contend

[con┬Ětend]

To defend a belief or keep affirming that it's true is to contend. People used to contend that the earth was flat, but eventually, when no one dropped off the edge no matter how far they traveled, the "round" theory won.

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To strive in opposition; to contest; to dispute; to vie; to quarrel; to fight.

Verb
maintain or assert; "He contended that Communism had no future"

Verb
have an argument about something

Verb
to make the subject of dispute, contention, or litigation; "They contested the outcome of the race"

Verb
compete for something; engage in a contest; measure oneself against others

Verb
come to terms or deal successfully with; "We got by on just a gallon of gas"; "They made do on half a loaf of bread every day"

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v. i.
To strive in opposition; to contest; to dispute; to vie; to quarrel; to fight.

v. i.
To struggle or exert one's self to obtain or retain possession of, or to defend.

v. i.
To strive in debate; to engage in discussion; to dispute; to argue.

v. t.
To struggle for; to contest.


Contend

Con*tend" , v. i. [imp. & p.p. Contended; p.pr. & vb.n. Contending.] [OF. contendre, L. contendere, -tentum; con- + tendere to strech. See Tend.] 1. To strive in opposition; to contest; to dispute; to vie; to quarrel; to fight.
For never two such kingdoms did content Without much fall of blood.
The Lord said unto me, Distress not the Moabites, neither contend with them in battle.
In ambitious strength I did Contend against thy valor.
2. To struggle or exert one's self to obtain or retain possession of, or to defend.
You sit above, and see vain men below Contend for what you only can bestow.
3. To strive in debate; to engage in discussion; to dispute; to argue.
The question which our author would contend for.
Many things he fiercely contended about were trivial.
Syn. -- To struggle; fight; combat; vie; strive; oppose; emulate; contest; litigate; dispute; debate.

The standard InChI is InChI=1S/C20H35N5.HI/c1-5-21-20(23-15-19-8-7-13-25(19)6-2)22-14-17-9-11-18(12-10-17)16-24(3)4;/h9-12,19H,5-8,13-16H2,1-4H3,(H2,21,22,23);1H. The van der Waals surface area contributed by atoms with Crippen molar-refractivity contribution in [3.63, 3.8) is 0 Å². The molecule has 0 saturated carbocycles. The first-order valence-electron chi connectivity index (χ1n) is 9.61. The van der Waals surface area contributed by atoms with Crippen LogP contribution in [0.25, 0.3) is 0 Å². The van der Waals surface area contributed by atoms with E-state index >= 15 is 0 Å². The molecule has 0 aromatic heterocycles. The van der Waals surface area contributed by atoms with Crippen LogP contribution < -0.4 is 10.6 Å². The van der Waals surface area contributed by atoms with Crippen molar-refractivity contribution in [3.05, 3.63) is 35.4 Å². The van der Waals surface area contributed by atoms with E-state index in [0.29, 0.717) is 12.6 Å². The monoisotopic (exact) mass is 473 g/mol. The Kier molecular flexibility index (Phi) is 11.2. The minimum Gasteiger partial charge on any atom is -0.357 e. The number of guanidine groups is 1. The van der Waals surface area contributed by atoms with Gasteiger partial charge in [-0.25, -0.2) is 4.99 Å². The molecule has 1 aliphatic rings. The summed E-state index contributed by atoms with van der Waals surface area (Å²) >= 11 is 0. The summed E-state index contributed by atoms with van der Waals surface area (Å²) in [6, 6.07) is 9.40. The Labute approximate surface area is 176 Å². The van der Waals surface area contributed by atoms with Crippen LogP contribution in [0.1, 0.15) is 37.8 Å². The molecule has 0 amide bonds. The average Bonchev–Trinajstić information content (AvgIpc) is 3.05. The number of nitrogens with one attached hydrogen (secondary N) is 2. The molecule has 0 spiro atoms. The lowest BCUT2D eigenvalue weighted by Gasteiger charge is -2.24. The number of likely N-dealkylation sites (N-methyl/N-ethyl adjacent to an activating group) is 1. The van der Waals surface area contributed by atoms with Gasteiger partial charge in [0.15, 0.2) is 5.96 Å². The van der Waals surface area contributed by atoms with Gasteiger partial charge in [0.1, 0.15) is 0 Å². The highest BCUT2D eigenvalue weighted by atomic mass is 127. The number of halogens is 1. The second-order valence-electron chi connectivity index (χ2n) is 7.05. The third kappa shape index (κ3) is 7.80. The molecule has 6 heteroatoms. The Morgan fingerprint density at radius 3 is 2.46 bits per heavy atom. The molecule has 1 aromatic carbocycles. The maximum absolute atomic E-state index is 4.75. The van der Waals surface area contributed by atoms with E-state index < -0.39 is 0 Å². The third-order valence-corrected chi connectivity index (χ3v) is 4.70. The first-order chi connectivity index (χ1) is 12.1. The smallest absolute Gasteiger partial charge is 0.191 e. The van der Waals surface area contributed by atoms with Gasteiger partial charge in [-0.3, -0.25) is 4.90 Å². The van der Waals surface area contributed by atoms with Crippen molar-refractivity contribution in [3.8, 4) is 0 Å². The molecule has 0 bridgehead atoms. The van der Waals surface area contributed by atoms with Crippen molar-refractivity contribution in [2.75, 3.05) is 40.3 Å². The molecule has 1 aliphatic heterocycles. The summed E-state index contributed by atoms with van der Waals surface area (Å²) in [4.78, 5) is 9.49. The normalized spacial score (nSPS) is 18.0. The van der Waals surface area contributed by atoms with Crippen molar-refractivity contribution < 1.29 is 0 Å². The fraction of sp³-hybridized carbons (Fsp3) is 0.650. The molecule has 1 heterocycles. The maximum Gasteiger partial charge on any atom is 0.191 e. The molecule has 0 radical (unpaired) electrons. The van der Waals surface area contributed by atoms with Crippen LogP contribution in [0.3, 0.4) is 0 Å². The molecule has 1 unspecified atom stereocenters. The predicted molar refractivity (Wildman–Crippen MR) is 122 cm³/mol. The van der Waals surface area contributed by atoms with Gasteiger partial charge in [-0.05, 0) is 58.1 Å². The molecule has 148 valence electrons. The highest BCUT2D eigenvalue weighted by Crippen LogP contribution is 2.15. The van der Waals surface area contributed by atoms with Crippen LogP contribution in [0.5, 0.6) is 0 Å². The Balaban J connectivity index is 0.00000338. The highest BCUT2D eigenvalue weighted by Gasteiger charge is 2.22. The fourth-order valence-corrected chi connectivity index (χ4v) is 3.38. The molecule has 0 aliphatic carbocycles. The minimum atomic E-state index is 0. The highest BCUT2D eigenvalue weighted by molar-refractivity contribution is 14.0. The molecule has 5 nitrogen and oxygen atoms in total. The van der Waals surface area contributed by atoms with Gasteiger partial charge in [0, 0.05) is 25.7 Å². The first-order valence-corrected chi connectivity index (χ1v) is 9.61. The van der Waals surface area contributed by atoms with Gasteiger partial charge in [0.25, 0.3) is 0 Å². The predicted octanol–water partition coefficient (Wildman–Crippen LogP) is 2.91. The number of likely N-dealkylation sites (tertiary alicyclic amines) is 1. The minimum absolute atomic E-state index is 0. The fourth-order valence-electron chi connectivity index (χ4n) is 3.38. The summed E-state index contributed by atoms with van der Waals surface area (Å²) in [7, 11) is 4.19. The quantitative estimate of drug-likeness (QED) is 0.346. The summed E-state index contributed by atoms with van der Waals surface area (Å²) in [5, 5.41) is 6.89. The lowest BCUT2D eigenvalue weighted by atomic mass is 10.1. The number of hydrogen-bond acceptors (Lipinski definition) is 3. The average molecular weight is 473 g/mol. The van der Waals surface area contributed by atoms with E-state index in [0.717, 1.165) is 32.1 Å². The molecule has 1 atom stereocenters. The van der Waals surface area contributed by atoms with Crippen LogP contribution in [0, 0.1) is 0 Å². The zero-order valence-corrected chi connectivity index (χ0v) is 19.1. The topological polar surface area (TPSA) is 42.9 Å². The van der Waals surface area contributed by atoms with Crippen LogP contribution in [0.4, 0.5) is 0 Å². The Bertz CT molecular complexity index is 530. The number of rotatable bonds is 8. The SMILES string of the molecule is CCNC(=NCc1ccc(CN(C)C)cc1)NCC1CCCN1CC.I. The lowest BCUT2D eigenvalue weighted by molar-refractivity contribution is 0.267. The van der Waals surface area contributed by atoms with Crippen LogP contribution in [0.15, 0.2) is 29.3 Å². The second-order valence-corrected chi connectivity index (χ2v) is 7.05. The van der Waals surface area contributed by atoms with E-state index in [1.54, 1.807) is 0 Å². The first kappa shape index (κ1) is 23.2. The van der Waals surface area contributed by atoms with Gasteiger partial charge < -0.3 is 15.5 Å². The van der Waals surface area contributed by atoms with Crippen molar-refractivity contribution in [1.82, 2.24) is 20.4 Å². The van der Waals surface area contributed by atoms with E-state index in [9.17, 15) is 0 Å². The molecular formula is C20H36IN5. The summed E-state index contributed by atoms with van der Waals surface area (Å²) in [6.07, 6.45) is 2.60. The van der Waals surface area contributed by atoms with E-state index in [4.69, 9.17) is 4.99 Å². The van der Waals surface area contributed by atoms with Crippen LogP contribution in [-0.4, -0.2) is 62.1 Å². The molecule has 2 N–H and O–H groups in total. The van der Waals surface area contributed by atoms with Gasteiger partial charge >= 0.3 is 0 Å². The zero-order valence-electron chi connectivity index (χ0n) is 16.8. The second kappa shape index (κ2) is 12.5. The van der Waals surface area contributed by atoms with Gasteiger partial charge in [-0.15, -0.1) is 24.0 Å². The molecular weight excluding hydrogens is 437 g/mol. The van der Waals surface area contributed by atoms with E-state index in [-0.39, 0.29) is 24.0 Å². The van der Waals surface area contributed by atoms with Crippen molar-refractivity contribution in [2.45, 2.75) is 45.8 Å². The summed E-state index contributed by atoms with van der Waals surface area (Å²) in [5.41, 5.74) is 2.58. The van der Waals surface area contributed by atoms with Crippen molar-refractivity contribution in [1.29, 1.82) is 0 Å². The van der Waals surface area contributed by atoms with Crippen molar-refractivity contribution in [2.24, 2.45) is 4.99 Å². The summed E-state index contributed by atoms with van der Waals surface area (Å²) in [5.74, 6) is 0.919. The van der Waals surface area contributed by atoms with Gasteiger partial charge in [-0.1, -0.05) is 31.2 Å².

Contend

Con*tend", v. t. To struggle for; to contest. [R.]
Carthage shall contend the world with Rome.Dryden.

To strive in opposition; to contest; to dispute; to vie; to quarrel; to fight.

To struggle for; to contest.

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Usage Examples

While the resurrection promises us a new and perfect life in the future, God loves us too much to leave us alone to contend with the pain, guilt and loneliness of our present life.

Never contend with a man who has nothing to lose.

Those issues are biblical issues: to care for the sick, to feed the hungry, to stand up for the oppressed. I contend that if the evangelical community became more biblical, everything would change.

I wish there were more true conversion, and then there would not be so much backsliding, and, for fear of suffering, living at ease, when there are so few to contend for Christ and His cause.

The will is a beast of burden. If God mounts it, it wishes and goes as God wills if Satan mounts it, it wishes and goes as Satan wills Nor can it choose its rider... the riders contend for its possession.

Misspelled Form

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Other Usage Examples

I contend the state ought to do its thing and provide legal rights for all couples who want to be joined together for life. The church should bless unions that it sees fit to bless, and they should be called marriages.

Marriage must incessantly contend with a monster that devours everything: familiarity.

But I contend that if we're providing total medical coverage for every man, woman, and child in Iraq, shouldn't we at least be doing the same thing for every man, woman, and child in the United States?

Let a hundred flowers bloom, let a hundred schools of thought contend.

I wish your increase in holiness, number, love, religion, and righteousness and wait you, and cease to contend with these men that are gone from us, for there is nothing that shall convince them but judgment.

War consisteth not in battle only, or the act of fighting but in a tract of time, wherein the will to contend by battle is sufficiently known.

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